In Oakland, officials are working on new regulations, and it’s unclear whether they’ll be ready. City officials did not respond to a request for comment.
Most other cities — from Fremont to Pleasanton to San Mateo to Sunnyvale — are planning to keep their blanket bans on pot sales, at least for now.
“It’s not happening in our city,’’ said Sunnyvale deputy chief of special operations Carl Rushmeyer. The city has also banned commercial cultivation, distribution and manufacturing of the drug.
Sales in unincorporated Santa Clara and Contra Costa counties are currently prohibited, while San Mateo County’s ban on medicinal marijuana dispensaries is likely to carry over to recreational retailers when it comes up for a vote this fall.
“We want to take a wait-and-see attitude and see how this rolls out in other areas and what kinds of problems other jurisdictions find,’’ said San Mateo County Supervisor Don Horsley, the county’s former sheriff.
While officials “recognize that the people of the state of California have spoken,” Horsley said, “we’re not really impressed by what we’ve seen in Colorado and Washington.’’ He argued that there has been a “significant increase’’ in “social problems’’ such as impaired driving in the aftermath of retail sales being introduced in those states.
Other city leaders say they won’t allow pot sales right away simply because they don’t have enough time to get the regulations together.
“We’ve been told by our staff that there isn’t enough time to develop an ordinance to provide the regulatory framework by January 1, so we will have a temporary moratorium,” said Mountain View Mayor Lenny Siegel in an email. “I am confident that Mountain View will welcome dispensaries, but it is likely to take months to come up with an ordinance.”
Donahoe criticized the cities for holding up approvals after their own residents backed Prop 64 overwhelmingly. The proposition passed with large majorities across most of the Bay Area.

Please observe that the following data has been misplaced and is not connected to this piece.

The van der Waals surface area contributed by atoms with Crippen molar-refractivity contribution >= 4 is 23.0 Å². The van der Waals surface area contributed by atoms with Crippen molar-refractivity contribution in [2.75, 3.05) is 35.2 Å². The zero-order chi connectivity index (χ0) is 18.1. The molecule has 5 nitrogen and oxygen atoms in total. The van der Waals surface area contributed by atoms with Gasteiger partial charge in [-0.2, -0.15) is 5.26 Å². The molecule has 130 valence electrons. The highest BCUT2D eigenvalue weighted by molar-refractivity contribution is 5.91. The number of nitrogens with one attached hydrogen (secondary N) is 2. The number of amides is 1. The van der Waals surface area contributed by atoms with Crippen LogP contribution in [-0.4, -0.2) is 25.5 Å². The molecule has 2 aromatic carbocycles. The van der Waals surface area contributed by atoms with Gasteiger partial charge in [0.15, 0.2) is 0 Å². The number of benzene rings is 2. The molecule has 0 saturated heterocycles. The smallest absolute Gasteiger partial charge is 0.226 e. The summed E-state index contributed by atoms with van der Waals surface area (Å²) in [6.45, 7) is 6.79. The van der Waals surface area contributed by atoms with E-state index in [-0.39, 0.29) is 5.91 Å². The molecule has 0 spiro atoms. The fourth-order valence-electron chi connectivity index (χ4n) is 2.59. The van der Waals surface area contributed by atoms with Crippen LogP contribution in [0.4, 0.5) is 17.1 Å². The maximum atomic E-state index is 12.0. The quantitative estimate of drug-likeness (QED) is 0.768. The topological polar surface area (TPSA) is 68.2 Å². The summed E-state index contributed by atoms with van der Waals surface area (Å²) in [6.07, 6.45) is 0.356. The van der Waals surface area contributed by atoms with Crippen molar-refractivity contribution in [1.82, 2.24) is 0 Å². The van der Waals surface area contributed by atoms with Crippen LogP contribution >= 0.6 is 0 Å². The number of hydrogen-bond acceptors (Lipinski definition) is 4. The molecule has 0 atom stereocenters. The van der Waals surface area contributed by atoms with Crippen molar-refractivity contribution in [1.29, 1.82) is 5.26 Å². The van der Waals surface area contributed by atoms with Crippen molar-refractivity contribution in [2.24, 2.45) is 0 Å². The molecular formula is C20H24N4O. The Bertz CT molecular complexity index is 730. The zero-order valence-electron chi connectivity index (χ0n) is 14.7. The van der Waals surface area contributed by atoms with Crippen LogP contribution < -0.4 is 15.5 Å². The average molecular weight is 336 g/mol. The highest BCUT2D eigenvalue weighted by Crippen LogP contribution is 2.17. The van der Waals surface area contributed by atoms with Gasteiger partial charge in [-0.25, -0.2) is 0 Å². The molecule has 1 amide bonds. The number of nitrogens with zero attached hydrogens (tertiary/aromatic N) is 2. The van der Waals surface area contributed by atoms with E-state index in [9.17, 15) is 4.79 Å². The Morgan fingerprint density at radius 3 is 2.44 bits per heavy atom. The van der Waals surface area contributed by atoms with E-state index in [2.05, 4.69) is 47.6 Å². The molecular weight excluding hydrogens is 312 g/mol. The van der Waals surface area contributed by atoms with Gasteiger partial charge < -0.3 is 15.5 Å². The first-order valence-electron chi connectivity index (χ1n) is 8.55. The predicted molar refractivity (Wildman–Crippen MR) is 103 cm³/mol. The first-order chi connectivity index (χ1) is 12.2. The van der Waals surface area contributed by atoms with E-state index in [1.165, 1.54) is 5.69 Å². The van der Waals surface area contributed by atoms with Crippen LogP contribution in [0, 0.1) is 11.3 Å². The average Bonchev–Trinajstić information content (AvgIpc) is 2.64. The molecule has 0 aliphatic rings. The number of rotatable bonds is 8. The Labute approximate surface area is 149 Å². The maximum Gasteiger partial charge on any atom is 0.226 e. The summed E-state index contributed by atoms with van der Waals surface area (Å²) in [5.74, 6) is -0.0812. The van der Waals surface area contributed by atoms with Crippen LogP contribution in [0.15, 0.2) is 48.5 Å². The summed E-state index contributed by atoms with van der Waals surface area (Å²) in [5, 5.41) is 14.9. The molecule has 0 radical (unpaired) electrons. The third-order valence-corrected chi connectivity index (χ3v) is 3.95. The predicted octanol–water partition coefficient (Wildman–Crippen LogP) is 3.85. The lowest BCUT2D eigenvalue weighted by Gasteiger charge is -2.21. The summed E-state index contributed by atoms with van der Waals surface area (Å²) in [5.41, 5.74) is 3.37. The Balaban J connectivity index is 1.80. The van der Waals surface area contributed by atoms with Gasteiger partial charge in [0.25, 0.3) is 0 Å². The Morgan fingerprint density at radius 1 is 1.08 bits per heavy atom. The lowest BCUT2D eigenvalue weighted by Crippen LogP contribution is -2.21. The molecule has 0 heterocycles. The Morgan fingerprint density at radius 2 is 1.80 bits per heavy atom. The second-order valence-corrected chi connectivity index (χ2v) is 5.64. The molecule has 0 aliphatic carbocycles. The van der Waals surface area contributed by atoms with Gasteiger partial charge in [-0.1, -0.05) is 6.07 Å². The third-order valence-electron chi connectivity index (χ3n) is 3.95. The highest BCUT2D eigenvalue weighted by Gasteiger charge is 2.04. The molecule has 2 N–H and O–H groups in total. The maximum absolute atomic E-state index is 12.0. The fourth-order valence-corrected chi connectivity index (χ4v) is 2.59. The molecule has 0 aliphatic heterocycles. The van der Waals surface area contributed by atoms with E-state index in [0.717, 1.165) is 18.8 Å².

“People don’t want to purchase from a dealer in a dark alley, they want to go into a real shop,” Donahoe said. “There’s overwhelming support for doing this in a safer manner, and cities in the region have not stepped up.”
Several other cities won’t allow marijuana sales but will allow wider-scale cultivation. The city of Watsonville forbids medical and recreational marijuana sales, but Edgar Maravilla, an associate planner with the city, said it will allow marijuana cultivation at seven sites, and is in the process of approving manufacturing at nine sites. All 16 sites must be located in industrial zoned land and all products can only be used for medicinal marijuana purposes.
“When you bring in something new like this, it’s usually better to phase it in as opposed to opening something and then trying to mitigate it,’’ he said of the possibility of retail sales. “That’s kind of how the city is taking this approach.’’
Meanwhile, state officials are hoping to avoid disruptions to medical marijuana dispensaries as the new proposition kicks into effect.
Proposition 64 requires medical marijuana dispensaries to be regulated by the state, but Traverso said many dispensaries already face stiff local rules. Those in good standing in their communities are probably on the fast-track for a quick turn-around decision from the state. But only temporary, four-month licenses are being issued, which he said will give the state more time to review an applicant’s history.
“If you are currently qualified for medical marijuana with your local government, then the application process should not be difficult for you,” Traverso said. “We don’t want there to be any disruption in the supply” for medical marijuana patients, he said. “We want their business as it currently is to continue.”
Denis Cuff, Aaron Davis, Kevin Kelly, Simar Khanna, Tom Lochner, John Orr, and Sam Richards contributed reporting.
Will recreational marijuana sales be allowed in your city in January 2018?
DALY CITY: No
EAST PALO ALTO: Likely no
EMERYVILLE: Probably yes, but it might not be ready by January.
MARTINEZ: Unclear, but any permits won’t be issued by Jan. 1, said Police Chief Manjit Sappal.
MENLO PARK: Likely no
MOUNTAIN VIEW: No
PALO ALTO: Likely no
REDWOOD CITY: Likely no, although sales by delivery may be allowed.
SAN FRANCISCO: No
SAN JOSE: Unclear
SAN MATEO: No
SAN RAMON: No
SANTA CRUZ: Probably yes, but it might not be ready by January.
UNION CITY: Unclear. The City Council could choose to permit medical or recreational dispensaries under a new city ordinance.
Unincorporated areas of counties:
SANTA CLARA: No
CONTRA COSTA: No
SAN MATEO: No
SANTA CRUZ: Yes
ALAMEDA: Unclear. The Board of Supervisors will likely decide whether to allow recreational sales “within the next month,” said Liz McElligott, assistant planning director with the county. It’s unlikely any ordinance would be ready by Jan. 1, she said.